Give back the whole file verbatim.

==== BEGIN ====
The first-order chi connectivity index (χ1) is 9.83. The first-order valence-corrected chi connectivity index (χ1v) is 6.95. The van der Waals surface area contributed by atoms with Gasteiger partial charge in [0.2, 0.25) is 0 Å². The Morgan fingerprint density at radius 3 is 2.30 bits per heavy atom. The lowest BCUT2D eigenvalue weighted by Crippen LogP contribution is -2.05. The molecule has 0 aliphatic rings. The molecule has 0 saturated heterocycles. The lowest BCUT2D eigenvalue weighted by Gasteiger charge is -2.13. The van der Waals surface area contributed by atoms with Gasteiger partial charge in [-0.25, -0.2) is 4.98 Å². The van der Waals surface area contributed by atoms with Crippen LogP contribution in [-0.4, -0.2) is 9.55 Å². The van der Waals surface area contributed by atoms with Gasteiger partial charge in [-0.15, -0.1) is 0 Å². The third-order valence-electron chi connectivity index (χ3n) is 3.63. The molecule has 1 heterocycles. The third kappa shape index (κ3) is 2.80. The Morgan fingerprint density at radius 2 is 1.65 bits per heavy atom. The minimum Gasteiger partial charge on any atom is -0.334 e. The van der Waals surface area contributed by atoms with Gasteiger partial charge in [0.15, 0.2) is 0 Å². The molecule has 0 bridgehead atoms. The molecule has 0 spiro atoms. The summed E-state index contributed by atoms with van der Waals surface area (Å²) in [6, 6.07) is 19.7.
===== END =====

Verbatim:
The first-order chi connectivity index (χ1) is 9.83. The first-order valence-corrected chi connectivity index (χ1v) is 6.95. The van der Waals surface area contributed by atoms with Gasteiger partial charge in [0.2, 0.25) is 0 Å². The Morgan fingerprint density at radius 3 is 2.30 bits per heavy atom. The lowest BCUT2D eigenvalue weighted by Crippen LogP contribution is -2.05. The molecule has 0 aliphatic rings. The molecule has 0 saturated heterocycles. The lowest BCUT2D eigenvalue weighted by Gasteiger charge is -2.13. The van der Waals surface area contributed by atoms with Gasteiger partial charge in [-0.25, -0.2) is 4.98 Å². The van der Waals surface area contributed by atoms with Crippen LogP contribution in [-0.4, -0.2) is 9.55 Å². The van der Waals surface area contributed by atoms with Gasteiger partial charge in [-0.15, -0.1) is 0 Å². The third-order valence-electron chi connectivity index (χ3n) is 3.63. The molecule has 1 heterocycles. The third kappa shape index (κ3) is 2.80. The Morgan fingerprint density at radius 2 is 1.65 bits per heavy atom. The minimum Gasteiger partial charge on any atom is -0.334 e. The van der Waals surface area contributed by atoms with Gasteiger partial charge in [0.15, 0.2) is 0 Å². The molecule has 0 bridgehead atoms. The molecule has 0 spiro atoms. The summed E-state index contributed by atoms with van der Waals surface area (Å²) in [6, 6.07) is 19.7.